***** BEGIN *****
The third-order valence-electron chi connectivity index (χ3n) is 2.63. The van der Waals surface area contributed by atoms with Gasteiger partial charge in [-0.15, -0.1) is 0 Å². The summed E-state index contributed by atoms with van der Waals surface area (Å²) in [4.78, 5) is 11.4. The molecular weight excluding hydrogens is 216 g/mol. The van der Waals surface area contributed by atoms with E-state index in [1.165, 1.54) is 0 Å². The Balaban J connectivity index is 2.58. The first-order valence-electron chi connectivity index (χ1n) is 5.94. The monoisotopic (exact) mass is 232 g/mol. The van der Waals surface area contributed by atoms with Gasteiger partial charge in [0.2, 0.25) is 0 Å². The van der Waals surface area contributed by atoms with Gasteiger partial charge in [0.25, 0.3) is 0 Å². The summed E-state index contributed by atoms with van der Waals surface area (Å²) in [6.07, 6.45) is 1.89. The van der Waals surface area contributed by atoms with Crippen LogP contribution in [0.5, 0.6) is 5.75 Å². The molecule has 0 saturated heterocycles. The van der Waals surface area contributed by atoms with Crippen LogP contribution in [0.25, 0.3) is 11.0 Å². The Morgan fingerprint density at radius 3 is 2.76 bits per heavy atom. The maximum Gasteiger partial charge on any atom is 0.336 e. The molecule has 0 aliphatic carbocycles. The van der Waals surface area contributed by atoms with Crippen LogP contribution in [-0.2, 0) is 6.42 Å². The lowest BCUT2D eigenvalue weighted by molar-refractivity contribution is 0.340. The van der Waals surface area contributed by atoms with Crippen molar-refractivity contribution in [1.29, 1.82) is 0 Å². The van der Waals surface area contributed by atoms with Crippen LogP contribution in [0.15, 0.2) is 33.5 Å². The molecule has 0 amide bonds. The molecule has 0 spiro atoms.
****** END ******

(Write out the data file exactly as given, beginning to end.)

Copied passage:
The third-order valence-electron chi connectivity index (χ3n) is 2.63. The van der Waals surface area contributed by atoms with Gasteiger partial charge in [-0.15, -0.1) is 0 Å². The summed E-state index contributed by atoms with van der Waals surface area (Å²) in [4.78, 5) is 11.4. The molecular weight excluding hydrogens is 216 g/mol. The van der Waals surface area contributed by atoms with E-state index in [1.165, 1.54) is 0 Å². The Balaban J connectivity index is 2.58. The first-order valence-electron chi connectivity index (χ1n) is 5.94. The monoisotopic (exact) mass is 232 g/mol. The van der Waals surface area contributed by atoms with Gasteiger partial charge in [0.2, 0.25) is 0 Å². The van der Waals surface area contributed by atoms with Gasteiger partial charge in [0.25, 0.3) is 0 Å². The summed E-state index contributed by atoms with van der Waals surface area (Å²) in [6.07, 6.45) is 1.89. The van der Waals surface area contributed by atoms with Crippen LogP contribution in [0.5, 0.6) is 5.75 Å². The molecule has 0 saturated heterocycles. The van der Waals surface area contributed by atoms with Crippen LogP contribution in [0.25, 0.3) is 11.0 Å². The Morgan fingerprint density at radius 3 is 2.76 bits per heavy atom. The maximum Gasteiger partial charge on any atom is 0.336 e. The molecule has 0 aliphatic carbocycles. The van der Waals surface area contributed by atoms with Crippen LogP contribution in [-0.2, 0) is 6.42 Å². The lowest BCUT2D eigenvalue weighted by molar-refractivity contribution is 0.340. The van der Waals surface area contributed by atoms with Crippen molar-refractivity contribution in [1.29, 1.82) is 0 Å². The van der Waals surface area contributed by atoms with Crippen LogP contribution in [0.15, 0.2) is 33.5 Å². The molecule has 0 amide bonds. The molecule has 0 spiro atoms.